• Silver banksia (Banksia marginate)
  • Jelly bush (Leptospermum polygalifolium)
  • Weeping tea tree (Leptospermum madidum)
  • Dwarf Paperbark (Melaleuca decussata)
  • Dogwood (Jacksonia scoparia)
  • Elegant wattle (Acacia victoriae)
  • harlequin fuchsia bush (Eremophila duttonii)
  • Dry land tea tree (Melaleuca lanceolate)
  • Native Rosemary (Westringia fruticosa)
  • Cat’s Whiskers (Orthosiphon aristatus)
  • Angular Pigface (Carpobrotus glaucescens)
  • Pincushion Hakea (Hakea laurina)
  • purple coral pea (Hardenbergia violacea)
  • Lemon myrtle (Backhousia citriodora)
  • New South Wales Christmas bush (Ceratopetalum gummiferum)
  • Eucalyptus – all types.

Non-native plants to attract bees

  • Forget-menot (Myosotis spp.)
  • Cornflower (centaurea cyanus)
  • Bee Balm (Monarda didyma)
  • Bee sage (Salvia apiana)
  • Garlic Chives (Allium tuberosum)
  • Lemon balm (Melissa officinalis)
  • Marjoram (Origanum majorana)
  • Winter savory (Satureja montana)
  • Passionfruit (Passiflora edulis)
  • Corriander (Coriandrum sativum)
  • Thyme (Thymus spp.)
  • Common Sage (Salvia officinalis)
  • Pineapple sage (Salvia elegans)
  • Sweet peas (Lathyrus odoratus)
  • Lavender (Lavandula angustifolia) or lavender (Lavandula latifolia)
  • Common rosemary (Rosmarinus officinalis)
  • Borage (Borago officinalis)
  • Sweet Basil (Ocimum basilicum)
  • Catmint (Nepeta cataria)
  • Garden Nasturtium (Tropaeolum majus)
  • Thyme (Thymus vulgaris)
  • Oregano (Origanum vulgare)
  • Blue butterfly Bush (Rotheca myricoides)
  • Anise hyssop (Agastache foeniculum)
  • Purple cone flower (Echinacea purpurea)
  • Pumpkin (Cucurbita maxima)

How to attract native Australian bees

Many people realise the significance of the honey bees for pollinating plants, but we must not forget the importance and diversity of Australia’s native bee species. There are an estimated 2000 – 3000 bee species in Australia, with many of these yet to be properly identified.

One thing we do know about native Aussie bees is that they naturally LOVE Australian flora, but you need not feel limited to what you plant in your bee garden. A vast majority of our native bees also enjoy foraging extrinsic blooms! Below are some flowers preferred by native bees:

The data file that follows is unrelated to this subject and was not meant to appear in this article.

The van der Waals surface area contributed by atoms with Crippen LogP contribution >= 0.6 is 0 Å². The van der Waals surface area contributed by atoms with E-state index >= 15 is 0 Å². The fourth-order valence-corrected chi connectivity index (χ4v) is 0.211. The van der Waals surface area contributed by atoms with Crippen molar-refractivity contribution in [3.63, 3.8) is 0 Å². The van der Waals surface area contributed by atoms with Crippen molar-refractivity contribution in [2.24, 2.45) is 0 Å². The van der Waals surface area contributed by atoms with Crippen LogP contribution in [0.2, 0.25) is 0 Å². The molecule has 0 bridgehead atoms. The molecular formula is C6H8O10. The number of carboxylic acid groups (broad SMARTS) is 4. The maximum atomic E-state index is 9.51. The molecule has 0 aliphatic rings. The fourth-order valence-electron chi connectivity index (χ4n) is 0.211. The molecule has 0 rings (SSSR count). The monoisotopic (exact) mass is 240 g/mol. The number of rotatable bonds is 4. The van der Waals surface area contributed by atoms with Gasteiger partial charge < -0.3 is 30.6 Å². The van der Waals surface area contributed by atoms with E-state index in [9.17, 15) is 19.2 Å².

• Herbs like sweet basil, sage, common rosemary, thyme and lemon balm are native bee favourites.
  • Gold guinea plant (Hibbertia scandens) – for teddy bear and blue banded bees
  • Fan Flower (Scaevola humilis) – for leaf cutter bees
  • Lavender - for blue banded bees
  • Blue butterfly Bush (Rotheca myricoides) – for Carpenter Bees
  • Lemon myrtle (Backhousia citriodora) - for stingless bees
  • Pincushion Hakea (Hakea laurina) – for stingless bees
  • Brachyscome daisies – for stingless bees
  • NSW Christmas bush (Ceratopetalum gummiferum) – for stingless bees
  • Native Senna (Senna clavigera) – for teddy bear, blue banded and leaf cutter bees

What plants are bad for bees?

Bee careful not to undo all your great work with adding in plants that are not bee friendly. According to BBC the following plants are toxic to bees and should be avoided:

  • Rhododendron
  • Azalea
  • Trumpet flower, or angel’s trumpet
  • Oleander
  • Yellow Jessamine
  • Mountain Laurel
  • Stargazer lily
  • Heliconia
  • Bog rosemary
  • Amaryllis

Bees in the City

Don’t have a backyard to create you bee friendly space? Don’t worry, you can still create a little bee sanctuary on your balcony or windows sills. Below are some tips on helping bees in urban areas:

  • First check with your landlord or body corporate before you begin. You could even try rally them and your neighbours to help turn your whole apartment block into a bee oasis!
  • Reach out to your State Beekeeping Association, or a local association, for guidance on starting out and ensure you register your beehive in line with current Biosecurity regulations. 
  • Choose plants that grow well in pots and tolerate shallow growing conditions.
  • Be realistic about the pots and containers you grow your plants in. Only choose options that comfortably fit in your space, can be safely moved and transported if required.
  • Observe where and when the sun hits your balcony/window during the day. Also consider the sun changes position seasonally, so take this into account to when selecting plants.
  • Try growing culinary herbs. Bees love them and you can benefit from them too!